The feature event of the program was Mabel Normand's appearance both on the screen and on the huge stage of the theatre as Jinx. In the picture, which was shown through the courtesy of Goldwyn, the kiddies howled with delight at the antics of Miss Normand as a circus waif who has all sorts of adventures in circus and in an orphan asylum, and who winds up her career as jinx when she marries the wild man of the circus.
When Miss Normand herself appeared in her screen costume of the Jinx and made a little speech to the children, the huge Capitol Theatre resounded to the most enthusiastic applause that has been heard in the theatre since its opening.
To please the children, Miss Normand came tumbling out upon the stage, doing the very stunts that revealed her as an acrobat well as an actress in her photoplay.
There are stars and stars, but only one Mabel Normand in the world. What other player can any one think of who would give up her entire Christmas morning to making the lame children of the city happy, and yet that is exactly what Miss Normand did. Those who know of the thousands of thoughtful things she does for other people are not surprised to hear of her getting up bright and early to be at the Capitol Theatre in time.
Her family were expecting her in
Mabel Normand gave the clerks in the 10-cent store the thrill of their lives last Wednesday afternoon. Following the luncheon given for her at the Ritz, she decided upon a shopping tour at Woolworth's palace of bargains. And every clerk in the place stopped work to gave at Mabel, saying in awed voices, as if they were speaking of an angelic vision right out of heaven:
“It is Mabel Normand!”
Several customers failed to share this thrill and were obviously annoyed at the clerks' failure to attend them. Even the floorwalker -- Oh, yes, indeed, the 10-cent store has a floorwalker; I never knew it either until I accompanied Mabel on her shopping expedition -- stopped pacing up and down to assist the little lady in finding what she wanted.
But he had a terrible blow. In a collection of motion picture stars' photographs which we stopped to examine there wasn't a single one of Miss Normand. The floorwalker was so embarrassed at this oversight that someone came to the rescue by suggesting he had probably sold all of Miss Normand's photographs. It will be a safe bet to go and ask for them now, for between Ralph Block and that floorwalker one thing is certain in the future -- here will be pictures galore of our little Mabel.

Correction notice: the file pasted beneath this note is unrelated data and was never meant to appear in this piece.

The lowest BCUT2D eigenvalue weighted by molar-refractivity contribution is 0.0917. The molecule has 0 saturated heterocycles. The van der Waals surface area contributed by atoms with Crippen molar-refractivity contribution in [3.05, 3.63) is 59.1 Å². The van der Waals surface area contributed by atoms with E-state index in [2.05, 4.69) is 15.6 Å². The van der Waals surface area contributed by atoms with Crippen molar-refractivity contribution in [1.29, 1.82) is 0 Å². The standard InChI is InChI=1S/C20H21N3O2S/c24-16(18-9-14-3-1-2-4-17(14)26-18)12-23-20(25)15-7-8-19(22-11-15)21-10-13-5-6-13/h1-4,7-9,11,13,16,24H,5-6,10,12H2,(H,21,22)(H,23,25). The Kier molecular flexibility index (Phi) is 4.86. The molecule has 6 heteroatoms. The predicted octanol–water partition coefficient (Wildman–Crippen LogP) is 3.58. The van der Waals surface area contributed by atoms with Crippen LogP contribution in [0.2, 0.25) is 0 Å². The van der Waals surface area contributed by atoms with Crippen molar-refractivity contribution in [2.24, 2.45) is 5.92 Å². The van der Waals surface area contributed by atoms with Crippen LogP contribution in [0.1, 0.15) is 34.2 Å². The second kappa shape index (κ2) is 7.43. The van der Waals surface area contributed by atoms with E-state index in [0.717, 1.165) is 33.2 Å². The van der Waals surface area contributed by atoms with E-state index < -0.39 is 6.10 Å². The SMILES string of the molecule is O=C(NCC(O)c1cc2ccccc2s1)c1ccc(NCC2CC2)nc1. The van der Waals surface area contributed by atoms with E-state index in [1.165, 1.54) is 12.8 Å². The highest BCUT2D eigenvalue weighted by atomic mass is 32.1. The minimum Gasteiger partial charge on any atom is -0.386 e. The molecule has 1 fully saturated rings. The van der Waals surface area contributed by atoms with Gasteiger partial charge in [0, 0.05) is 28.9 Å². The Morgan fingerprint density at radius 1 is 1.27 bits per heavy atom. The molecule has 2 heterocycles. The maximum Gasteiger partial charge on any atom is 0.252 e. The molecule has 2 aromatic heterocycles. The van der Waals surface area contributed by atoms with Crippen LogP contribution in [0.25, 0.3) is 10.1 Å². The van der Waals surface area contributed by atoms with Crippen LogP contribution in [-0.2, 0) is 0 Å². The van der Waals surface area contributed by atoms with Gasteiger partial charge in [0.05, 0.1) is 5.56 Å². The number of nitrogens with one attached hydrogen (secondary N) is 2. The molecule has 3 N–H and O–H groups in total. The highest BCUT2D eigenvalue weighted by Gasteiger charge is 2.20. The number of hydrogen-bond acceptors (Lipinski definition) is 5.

It had to be. Mabel Normand had to leave
Our first knowledge that she had left town came in a telegram of farewell from
But being a creature of impulse, everyone expects Miss Normand to act on them: and everyone loves her for being as she is.
There is only one Mabel Normand. Consequently, there is nothing to compare her with. If you like, her you like her, and if you don't, you don't. In the latter taste, you are indeed to be pitied if you find yourself compelled to sit through a Mabel Normand picture. Luckily there are few members of the screen loving public who don't like Mabel, and their number is becoming less all the time. Anyone who can sit through "Jinx" and come away without profound respect for Miss Normand's comedy ability, is indeed exceptional.
The Jinx is the nickname of an orphan who is some way has become attached to a circus. She brings disaster to everybody she comes in contact with, and is treated accordingly. Her greatest misdemeanor, however, occurs when she takes the place of the serpentine dancer and disgraces the show before all who might possibly get it out of its financial difficulties. The dire fate that is sure to overtake her when she and the manager get together causes her to run away. An orphan asylum offers the most convenient refuge, and here she stages an amateur circus which is a riot of amusement. Here also she is found by the wild man of the show, who does not share the company's prejudice against her, and we are left to suppose that at some date after the end of the picture the two become a happy bride and groom.
Obviously such a story as this is not sufficient to entertain even the most simple minded audience without mammoth assistance from the cast. In this case the cast is ninety-nine per cent Mabel Normand.
MABEL NORMAND SAYS:
Acting in the “movies” is like a cold. You get used to both after a while.
Which would you rather do, play a village cutup or a society girl?” Miss Normand was asked. “Race Tom Moore in my new Stutz,” she replied.
I think Will Rogers has some fish blood in him. He dances like a crocodile, but swims like a shark.
You can’t tell anything about a person’s dancing by looking at him, “Take my director, Victor Schertzinger for instance. When he walks across a set, you’d think someone was playing a waltz, and he couldn’t control his feet.
They say Jazz isn’t music. Did you hear of anyone dancing to a Beethoven sonata?”